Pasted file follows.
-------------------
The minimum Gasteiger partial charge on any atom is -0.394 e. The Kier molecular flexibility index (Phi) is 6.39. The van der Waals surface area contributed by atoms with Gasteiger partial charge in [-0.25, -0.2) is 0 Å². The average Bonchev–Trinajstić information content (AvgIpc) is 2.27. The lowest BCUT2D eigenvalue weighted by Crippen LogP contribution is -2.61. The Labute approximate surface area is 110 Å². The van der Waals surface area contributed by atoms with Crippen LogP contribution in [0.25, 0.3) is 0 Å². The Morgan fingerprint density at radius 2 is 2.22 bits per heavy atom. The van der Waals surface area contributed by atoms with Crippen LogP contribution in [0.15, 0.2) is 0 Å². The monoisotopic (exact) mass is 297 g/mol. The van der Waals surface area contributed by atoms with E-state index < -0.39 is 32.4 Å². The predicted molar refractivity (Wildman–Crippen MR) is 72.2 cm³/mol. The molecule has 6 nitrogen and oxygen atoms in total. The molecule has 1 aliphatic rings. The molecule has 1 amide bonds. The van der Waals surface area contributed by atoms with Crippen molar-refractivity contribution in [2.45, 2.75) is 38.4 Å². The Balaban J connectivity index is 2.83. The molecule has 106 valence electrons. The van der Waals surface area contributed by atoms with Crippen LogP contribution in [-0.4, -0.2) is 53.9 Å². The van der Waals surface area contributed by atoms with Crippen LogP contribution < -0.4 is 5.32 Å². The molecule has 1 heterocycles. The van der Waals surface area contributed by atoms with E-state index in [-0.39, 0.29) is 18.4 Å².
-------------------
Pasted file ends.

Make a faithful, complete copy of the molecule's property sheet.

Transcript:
The minimum Gasteiger partial charge on any atom is -0.394 e. The Kier molecular flexibility index (Phi) is 6.39. The van der Waals surface area contributed by atoms with Gasteiger partial charge in [-0.25, -0.2) is 0 Å². The average Bonchev–Trinajstić information content (AvgIpc) is 2.27. The lowest BCUT2D eigenvalue weighted by Crippen LogP contribution is -2.61. The Labute approximate surface area is 110 Å². The van der Waals surface area contributed by atoms with Crippen LogP contribution in [0.25, 0.3) is 0 Å². The Morgan fingerprint density at radius 2 is 2.22 bits per heavy atom. The van der Waals surface area contributed by atoms with Crippen LogP contribution in [0.15, 0.2) is 0 Å². The monoisotopic (exact) mass is 297 g/mol. The van der Waals surface area contributed by atoms with E-state index < -0.39 is 32.4 Å². The predicted molar refractivity (Wildman–Crippen MR) is 72.2 cm³/mol. The molecule has 6 nitrogen and oxygen atoms in total. The molecule has 1 aliphatic rings. The molecule has 1 amide bonds. The van der Waals surface area contributed by atoms with Crippen molar-refractivity contribution in [2.45, 2.75) is 38.4 Å². The Balaban J connectivity index is 2.83. The molecule has 106 valence electrons. The van der Waals surface area contributed by atoms with Crippen LogP contribution in [-0.4, -0.2) is 53.9 Å². The van der Waals surface area contributed by atoms with Crippen LogP contribution < -0.4 is 5.32 Å². The molecule has 1 heterocycles. The van der Waals surface area contributed by atoms with E-state index in [-0.39, 0.29) is 18.4 Å².